New Zealand earthquake lifts a bizarre sea wall up to land

This looks totally alien (but it's also totally ordinary)

A beach in New Zealand just got a new tourist attraction: a six foot wall of seabed.

NZ earthquake sea wall up close
Seaweed that used to float up from the ocean bed now dangles down the side of the newly created wall Anna Redmond/Facebook

The mass of rocks and seaweed comes courtesy of a 7.8 magnitude earthquake that thrust parts of the sea floor up and out of the water on Monday. It triggered tsunamis and landslides, stranded thousands, and killed at least two. But it’s the bizarre photos of the newly emerged seabed that are making the disaster go viral.

NZ earthquake creature
This little guy must have been surprised to end up on land Anna Redmond/Facebook

Some of the landscapes look completely alien, even though the cause is entirely terrestrial. This is the wonder of plate tectonics. The enormous slabs of Earth’s crust that our continents and oceans sit atop are not stationary. They move around, mostly at rates so slow that we can’t tell there’s movement at all (except by using scientific instruments). Mostly the plates exert a constant, gradual force in one direction or another.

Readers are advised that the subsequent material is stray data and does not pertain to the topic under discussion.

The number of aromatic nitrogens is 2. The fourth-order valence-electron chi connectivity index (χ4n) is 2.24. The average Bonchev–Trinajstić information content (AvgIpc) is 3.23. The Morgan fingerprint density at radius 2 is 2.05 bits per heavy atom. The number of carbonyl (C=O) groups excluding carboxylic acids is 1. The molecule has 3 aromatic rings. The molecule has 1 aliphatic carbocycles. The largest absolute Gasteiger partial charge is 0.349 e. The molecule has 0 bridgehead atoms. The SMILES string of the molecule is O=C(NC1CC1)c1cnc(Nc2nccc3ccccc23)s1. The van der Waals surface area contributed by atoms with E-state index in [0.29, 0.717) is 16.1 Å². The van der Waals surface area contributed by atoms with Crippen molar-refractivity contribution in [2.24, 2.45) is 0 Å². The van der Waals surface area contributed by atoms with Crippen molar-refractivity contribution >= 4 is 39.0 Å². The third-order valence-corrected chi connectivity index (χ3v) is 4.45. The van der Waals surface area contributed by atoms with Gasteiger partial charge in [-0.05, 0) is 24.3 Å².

This is how Mount Everest was formed. This is why South America and Africa fit together like giant puzzle pieces. The plates move, and they either collide into each other, separate, or slide past each other. Collisions make mountains, separations create valleys and oceans, and sudden slides causes earthquakes.

World plate tectonics
The New Zealand islands are practically obscured by all the geological activity on this map, but you can see them right by Australia on the line between two plates. USGS

The Australian and Pacific plates meet at a series of fault lines right under New Zealand. Sometimes those plates slip past each other in little spurts instead of sliding along gradually — that’s what an earthquake is. And New Zealand is rather prone to earthquakes as a result — there are about 15,000 every year, 150 of which are strong enough for people to feel. This earthquake just happened to rupture an unusual number of fault lines and push them up, instead of the more common side-to-side motion.

A similar shift occurred back in 1855. A magnitude 8.2 quake hit the shoreline between the towns of Wellington and Hutt Valley, pushing a chunk of the coast upwards. Before the earthquake, the road between the cities used to be low enough to flood at high tide. Afterwards, it was safe to drive at any time.

So I guess earthquakes aren’t all bad? If we ignore the death and destruction, New Zealand is really just gaining beachfront property. And who doesn’t want a giant wall of rotting seaweed on their beach?